Originally posted on lorisreadingcorner.com
Wouldn’t it be nice if money literally did grow on trees? Can you imagine picking twenty dollar bills from the trees in your backyard? That would be awesome! I could daydream about it all day long. But sadly, that’s not the case. So let’s get that thought out of our heads and turn our attention to something green that does grow on trees. I’m talking about the avocado.
I haven’t run across many people who don’t like avocados. Are you a lover or a hater of this heart healthy fruit? (Yes, it’s a fruit, more specifically a berry.) My nearest and dearest, my sweet hubby, is firmly in the yucky camp. He hates them. He won’t eat it diced, sliced or even mashed into guacamole, with peas or without. (I don’t know if you’ve heard about the recent peas vs. no peas guacamole debate. For the record, I’m a no pea vote). But I love avocados and eat them often.
I mostly put avocados in salads and on sandwich bread instead of mayo. I’m not a big eater of guacamole primarily because of the calorie content. While guacamole is good for us, it’s high in calories. A big reason for that is the avocado. It’s caloric.
When I teach portion control as I do in many classes and speaking engagements (focusing on weight management, cholesterol control, prediabetes, and diabetes among other things), the biggest surprise and the loudest gasps from the audience come when I show them the serving size of the avocado. What is it? It’s about one-eighth of large avocado or two level tablespoons. I know, it’s tough to swallow (pun intended). As I write this, a tear is running down my face.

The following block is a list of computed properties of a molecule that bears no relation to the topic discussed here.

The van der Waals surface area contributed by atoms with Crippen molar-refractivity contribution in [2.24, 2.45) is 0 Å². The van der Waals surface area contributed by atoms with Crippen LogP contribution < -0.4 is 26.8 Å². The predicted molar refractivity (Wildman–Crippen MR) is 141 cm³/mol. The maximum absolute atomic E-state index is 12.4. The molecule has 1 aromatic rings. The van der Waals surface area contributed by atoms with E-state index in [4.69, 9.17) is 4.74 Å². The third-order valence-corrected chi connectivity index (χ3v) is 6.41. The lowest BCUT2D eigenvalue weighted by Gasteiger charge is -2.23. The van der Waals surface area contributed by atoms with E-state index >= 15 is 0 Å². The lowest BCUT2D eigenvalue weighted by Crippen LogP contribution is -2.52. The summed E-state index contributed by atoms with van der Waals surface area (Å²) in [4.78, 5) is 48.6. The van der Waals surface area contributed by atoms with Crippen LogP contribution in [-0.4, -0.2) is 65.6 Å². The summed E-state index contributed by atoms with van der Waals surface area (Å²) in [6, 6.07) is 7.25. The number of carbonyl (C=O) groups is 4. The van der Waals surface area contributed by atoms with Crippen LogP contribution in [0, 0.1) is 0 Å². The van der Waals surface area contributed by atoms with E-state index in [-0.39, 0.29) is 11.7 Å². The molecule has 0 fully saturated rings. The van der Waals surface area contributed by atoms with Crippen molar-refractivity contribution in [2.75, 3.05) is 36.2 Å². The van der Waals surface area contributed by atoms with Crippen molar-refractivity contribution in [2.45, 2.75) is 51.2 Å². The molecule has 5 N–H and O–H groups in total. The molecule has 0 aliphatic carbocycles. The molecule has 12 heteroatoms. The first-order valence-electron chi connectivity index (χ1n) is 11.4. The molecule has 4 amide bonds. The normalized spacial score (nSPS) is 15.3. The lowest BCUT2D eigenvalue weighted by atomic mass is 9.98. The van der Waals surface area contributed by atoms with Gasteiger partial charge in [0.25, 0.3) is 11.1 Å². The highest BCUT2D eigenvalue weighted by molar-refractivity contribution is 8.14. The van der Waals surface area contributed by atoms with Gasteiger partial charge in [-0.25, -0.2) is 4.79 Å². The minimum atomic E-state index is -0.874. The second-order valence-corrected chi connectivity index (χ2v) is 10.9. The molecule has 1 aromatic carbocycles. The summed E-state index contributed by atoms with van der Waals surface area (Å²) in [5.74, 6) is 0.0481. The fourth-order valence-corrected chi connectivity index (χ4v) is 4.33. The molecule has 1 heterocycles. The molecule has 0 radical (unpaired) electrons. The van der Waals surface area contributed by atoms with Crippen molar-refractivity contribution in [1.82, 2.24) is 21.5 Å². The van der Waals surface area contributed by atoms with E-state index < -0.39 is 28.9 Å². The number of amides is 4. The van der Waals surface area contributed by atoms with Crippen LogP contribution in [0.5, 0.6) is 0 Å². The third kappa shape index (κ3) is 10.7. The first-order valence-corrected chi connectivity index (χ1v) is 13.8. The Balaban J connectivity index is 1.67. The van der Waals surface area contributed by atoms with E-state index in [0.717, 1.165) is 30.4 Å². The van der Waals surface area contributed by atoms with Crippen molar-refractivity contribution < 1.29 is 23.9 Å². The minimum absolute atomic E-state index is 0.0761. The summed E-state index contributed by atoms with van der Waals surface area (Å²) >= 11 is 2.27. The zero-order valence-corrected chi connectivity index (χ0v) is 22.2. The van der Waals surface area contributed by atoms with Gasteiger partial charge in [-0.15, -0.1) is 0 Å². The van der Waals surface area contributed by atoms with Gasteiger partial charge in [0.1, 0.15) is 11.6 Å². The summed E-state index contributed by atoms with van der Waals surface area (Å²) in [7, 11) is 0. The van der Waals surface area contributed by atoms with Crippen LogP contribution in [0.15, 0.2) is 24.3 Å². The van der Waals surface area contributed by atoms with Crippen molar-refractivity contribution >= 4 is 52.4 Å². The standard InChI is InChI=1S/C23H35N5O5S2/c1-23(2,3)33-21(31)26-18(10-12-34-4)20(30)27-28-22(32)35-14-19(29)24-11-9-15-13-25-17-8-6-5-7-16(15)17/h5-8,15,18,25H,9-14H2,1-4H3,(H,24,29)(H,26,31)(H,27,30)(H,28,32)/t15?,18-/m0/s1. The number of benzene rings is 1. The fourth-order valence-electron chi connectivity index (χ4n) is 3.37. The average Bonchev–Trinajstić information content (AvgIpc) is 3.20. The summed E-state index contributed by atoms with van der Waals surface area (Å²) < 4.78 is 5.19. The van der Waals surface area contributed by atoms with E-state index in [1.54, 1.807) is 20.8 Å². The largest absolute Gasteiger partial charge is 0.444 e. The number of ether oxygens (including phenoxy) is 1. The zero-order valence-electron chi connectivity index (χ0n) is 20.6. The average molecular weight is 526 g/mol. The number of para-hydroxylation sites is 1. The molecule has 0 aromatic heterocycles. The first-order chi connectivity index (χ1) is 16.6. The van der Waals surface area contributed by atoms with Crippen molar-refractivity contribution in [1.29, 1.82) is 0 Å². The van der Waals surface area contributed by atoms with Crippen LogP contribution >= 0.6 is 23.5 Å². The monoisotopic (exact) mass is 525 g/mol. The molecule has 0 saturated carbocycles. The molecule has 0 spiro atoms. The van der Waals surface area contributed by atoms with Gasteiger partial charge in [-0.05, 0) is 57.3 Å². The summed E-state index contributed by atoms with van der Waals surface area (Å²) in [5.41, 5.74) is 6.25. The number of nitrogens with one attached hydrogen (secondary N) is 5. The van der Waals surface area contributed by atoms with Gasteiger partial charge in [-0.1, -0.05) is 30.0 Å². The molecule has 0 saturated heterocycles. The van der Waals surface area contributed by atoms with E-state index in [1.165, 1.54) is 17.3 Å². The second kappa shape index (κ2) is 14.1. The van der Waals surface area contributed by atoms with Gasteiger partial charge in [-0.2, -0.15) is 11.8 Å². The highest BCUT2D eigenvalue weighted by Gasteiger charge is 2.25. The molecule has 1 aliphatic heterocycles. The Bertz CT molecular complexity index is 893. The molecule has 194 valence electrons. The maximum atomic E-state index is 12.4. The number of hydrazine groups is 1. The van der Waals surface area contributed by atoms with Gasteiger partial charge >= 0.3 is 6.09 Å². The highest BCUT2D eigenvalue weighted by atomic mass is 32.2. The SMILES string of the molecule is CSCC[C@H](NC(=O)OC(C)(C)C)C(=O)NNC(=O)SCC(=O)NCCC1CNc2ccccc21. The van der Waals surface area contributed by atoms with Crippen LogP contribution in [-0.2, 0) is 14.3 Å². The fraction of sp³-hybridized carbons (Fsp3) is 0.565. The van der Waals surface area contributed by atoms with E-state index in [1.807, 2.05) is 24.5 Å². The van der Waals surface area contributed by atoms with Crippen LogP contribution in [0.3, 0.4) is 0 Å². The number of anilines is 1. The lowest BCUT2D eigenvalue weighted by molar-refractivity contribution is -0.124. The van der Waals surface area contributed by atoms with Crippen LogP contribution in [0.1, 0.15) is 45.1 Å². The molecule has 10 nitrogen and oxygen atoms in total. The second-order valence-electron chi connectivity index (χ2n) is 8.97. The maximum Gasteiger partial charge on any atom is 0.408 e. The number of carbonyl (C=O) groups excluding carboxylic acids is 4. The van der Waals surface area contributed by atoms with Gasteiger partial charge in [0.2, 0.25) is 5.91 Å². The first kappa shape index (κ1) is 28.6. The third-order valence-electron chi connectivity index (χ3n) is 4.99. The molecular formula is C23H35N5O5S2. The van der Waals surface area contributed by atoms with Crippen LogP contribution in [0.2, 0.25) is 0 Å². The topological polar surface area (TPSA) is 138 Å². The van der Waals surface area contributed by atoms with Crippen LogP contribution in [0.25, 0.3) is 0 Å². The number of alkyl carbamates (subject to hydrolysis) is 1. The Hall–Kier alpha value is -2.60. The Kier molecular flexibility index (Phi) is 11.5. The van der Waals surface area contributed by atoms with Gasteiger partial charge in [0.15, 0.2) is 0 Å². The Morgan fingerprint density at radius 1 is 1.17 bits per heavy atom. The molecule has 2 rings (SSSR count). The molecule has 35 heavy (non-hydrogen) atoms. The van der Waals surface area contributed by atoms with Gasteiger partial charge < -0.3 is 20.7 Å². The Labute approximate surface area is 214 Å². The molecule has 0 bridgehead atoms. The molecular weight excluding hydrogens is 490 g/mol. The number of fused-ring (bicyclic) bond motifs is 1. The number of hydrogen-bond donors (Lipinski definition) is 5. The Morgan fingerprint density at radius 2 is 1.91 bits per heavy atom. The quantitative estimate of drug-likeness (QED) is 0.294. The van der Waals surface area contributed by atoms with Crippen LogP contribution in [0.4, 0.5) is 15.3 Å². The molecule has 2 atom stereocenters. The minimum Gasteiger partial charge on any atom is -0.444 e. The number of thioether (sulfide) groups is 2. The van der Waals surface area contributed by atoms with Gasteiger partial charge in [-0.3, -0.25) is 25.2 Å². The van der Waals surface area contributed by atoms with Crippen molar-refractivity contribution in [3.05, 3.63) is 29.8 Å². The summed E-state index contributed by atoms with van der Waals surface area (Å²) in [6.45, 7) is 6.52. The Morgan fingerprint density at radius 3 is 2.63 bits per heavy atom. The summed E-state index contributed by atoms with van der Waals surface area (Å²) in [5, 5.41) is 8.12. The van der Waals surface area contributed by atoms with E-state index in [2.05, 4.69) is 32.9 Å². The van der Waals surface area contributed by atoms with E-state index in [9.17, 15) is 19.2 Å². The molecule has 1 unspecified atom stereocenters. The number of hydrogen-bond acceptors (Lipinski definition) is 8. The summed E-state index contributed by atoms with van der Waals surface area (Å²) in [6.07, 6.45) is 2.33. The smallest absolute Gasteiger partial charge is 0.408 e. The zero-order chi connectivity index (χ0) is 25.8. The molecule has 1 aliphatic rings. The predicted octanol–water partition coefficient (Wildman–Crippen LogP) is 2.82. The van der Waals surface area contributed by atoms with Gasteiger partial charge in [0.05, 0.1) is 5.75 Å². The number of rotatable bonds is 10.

There are different sizes of avocado, small, medium and large. So, the smaller it is, the serving size represents a larger percentage of the whole fruit. But, it’s still not a lot. Most calorie tracking websites say one-fifth of a medium avocado is a serving size. That’s about 50 calories. Caloriecount.com says that a medium avocado has 232 calories. So eating the whole thing can add a lot to your daily calorie intake.
But a lot of nutrition is packed into that small serving size punch. Avocado has a lot of vitamins and minerals including potassium, vitamins C and E, folate and other B vitamins and lutein. They’re also low in sugar. And while they’re high in fat, it monounsaturated, which is a good fat. It helps lower our bad cholesterol. So their good for our eyes, hearts, can help prevent cancer, infections and more. Plus, avocados contain fiber, which helps lower cholesterol, manage blood sugar, keep us regular and make us full, which can help with weight loss.
So avocados are good for us. But can we have too much of a good thing? We sure can. And the avocado belongs in this group. So the next time you slice or mash one, remember moderation is key.
Sources: Calories in Avocado. (n.d.). Retrieved from caloriecount.com, Zelman, K.M. (2014, June 19). All about avocados. Retrieved from webmd.com.